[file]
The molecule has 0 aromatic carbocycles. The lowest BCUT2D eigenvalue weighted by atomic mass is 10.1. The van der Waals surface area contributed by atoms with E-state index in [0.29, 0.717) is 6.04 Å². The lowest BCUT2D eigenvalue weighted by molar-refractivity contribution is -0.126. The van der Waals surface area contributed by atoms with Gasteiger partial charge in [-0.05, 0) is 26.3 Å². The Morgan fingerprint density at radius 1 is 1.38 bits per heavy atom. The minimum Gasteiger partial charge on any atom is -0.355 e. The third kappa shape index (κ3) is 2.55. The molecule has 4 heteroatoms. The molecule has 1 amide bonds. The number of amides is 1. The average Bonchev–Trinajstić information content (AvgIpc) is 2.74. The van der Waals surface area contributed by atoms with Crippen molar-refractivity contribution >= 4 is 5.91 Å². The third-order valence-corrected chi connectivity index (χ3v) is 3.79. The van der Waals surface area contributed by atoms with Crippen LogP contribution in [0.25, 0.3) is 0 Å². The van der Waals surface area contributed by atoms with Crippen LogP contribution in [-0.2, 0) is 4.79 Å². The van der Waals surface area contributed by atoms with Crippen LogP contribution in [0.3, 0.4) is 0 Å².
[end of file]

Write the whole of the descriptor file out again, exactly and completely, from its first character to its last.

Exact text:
The molecule has 0 aromatic carbocycles. The lowest BCUT2D eigenvalue weighted by atomic mass is 10.1. The van der Waals surface area contributed by atoms with E-state index in [0.29, 0.717) is 6.04 Å². The lowest BCUT2D eigenvalue weighted by molar-refractivity contribution is -0.126. The van der Waals surface area contributed by atoms with Gasteiger partial charge in [-0.05, 0) is 26.3 Å². The Morgan fingerprint density at radius 1 is 1.38 bits per heavy atom. The minimum Gasteiger partial charge on any atom is -0.355 e. The third kappa shape index (κ3) is 2.55. The molecule has 4 heteroatoms. The molecule has 1 amide bonds. The number of amides is 1. The average Bonchev–Trinajstić information content (AvgIpc) is 2.74. The van der Waals surface area contributed by atoms with Crippen molar-refractivity contribution >= 4 is 5.91 Å². The third-order valence-corrected chi connectivity index (χ3v) is 3.79. The van der Waals surface area contributed by atoms with Crippen LogP contribution in [0.25, 0.3) is 0 Å². The van der Waals surface area contributed by atoms with Crippen LogP contribution in [-0.2, 0) is 4.79 Å². The van der Waals surface area contributed by atoms with Crippen LogP contribution in [0.3, 0.4) is 0 Å².